Few may know how to properly pronounce the word (it's "KEEN-wah"), but during the past decade, more and more people have become familiar with the taste of this diminutive, nutritious grain.
Cultivated in South America for thousands of years, quinoa was a cornerstone of the Inca diet. It's a comparatively recent addition to U.S. supermarkets and health-food stores, but its popularity has been growing steadily. This is no doubt due to its exceptional nutritional profile, which boasts a protein content as rich as milk and an alphabetic list of vitamins and minerals (including B vitamins, and vitamin E, calcium, iron, phosphorus, and potassium). Its gentle nutty flavor and speedy preparation time (it cooks more quickly than rice and is just as easy to make) only heighten its appeal.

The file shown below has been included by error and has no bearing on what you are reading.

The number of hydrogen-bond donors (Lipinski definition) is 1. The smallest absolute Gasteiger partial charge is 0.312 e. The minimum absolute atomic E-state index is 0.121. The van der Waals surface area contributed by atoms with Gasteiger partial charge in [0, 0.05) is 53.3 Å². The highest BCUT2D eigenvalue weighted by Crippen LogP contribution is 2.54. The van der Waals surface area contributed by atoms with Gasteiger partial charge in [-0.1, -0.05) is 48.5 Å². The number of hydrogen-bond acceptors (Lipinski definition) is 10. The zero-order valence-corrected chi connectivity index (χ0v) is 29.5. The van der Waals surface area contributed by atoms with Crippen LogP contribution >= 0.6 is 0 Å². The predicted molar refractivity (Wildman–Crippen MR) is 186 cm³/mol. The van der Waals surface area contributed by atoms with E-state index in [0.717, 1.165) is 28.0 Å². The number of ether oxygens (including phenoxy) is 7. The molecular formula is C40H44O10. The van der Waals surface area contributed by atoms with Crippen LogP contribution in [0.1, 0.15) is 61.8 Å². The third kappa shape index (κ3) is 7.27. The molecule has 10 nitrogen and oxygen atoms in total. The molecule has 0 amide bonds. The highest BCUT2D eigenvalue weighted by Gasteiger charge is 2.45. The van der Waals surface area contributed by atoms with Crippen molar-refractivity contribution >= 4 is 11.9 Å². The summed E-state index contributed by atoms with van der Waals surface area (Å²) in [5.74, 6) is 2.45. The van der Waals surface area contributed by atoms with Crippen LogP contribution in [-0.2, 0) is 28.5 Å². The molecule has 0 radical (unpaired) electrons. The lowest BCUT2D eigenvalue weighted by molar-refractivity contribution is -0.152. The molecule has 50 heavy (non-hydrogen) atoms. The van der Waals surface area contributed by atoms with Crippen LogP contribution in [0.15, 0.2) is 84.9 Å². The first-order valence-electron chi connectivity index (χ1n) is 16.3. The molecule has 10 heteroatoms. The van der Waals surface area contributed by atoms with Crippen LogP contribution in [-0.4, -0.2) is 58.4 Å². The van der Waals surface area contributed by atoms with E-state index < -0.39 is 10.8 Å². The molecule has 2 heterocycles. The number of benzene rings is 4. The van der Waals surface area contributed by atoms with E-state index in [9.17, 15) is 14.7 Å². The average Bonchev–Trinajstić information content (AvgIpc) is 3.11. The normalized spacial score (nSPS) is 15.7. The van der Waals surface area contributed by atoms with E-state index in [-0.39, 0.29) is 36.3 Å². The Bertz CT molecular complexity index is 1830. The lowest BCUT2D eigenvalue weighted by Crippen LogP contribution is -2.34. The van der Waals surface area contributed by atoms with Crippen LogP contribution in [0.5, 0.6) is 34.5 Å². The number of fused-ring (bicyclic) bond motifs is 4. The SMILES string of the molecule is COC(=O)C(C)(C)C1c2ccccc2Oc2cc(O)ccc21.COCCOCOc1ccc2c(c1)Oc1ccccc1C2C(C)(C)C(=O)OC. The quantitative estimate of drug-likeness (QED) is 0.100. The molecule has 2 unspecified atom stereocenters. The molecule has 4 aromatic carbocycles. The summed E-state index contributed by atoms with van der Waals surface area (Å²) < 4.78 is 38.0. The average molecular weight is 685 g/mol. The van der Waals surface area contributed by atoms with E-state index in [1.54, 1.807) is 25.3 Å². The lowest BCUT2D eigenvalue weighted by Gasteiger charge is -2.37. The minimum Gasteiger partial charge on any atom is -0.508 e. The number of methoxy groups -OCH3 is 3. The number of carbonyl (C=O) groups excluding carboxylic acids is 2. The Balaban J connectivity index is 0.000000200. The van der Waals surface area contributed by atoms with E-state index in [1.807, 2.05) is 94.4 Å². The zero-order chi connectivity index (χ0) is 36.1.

Both the grain -- which is actually the fruit of the Chenopodium quinoa plant -- and the spinachlike leaves are edible, but the leaves are a rare find. If you spot some at a farmers' market, use them in a salad. The grain is most commonly available in red or white -- each of which grows on a different variety of the plant -- and should be stored in the refrigerator. Red is less prevalent, so if you can't find it use white instead. Either can be served hot or cold and will add a lovely texture to baked goods -- not to mention, of course, a whole roster of nutrients. Isn't that why you bought quinoa in the first place?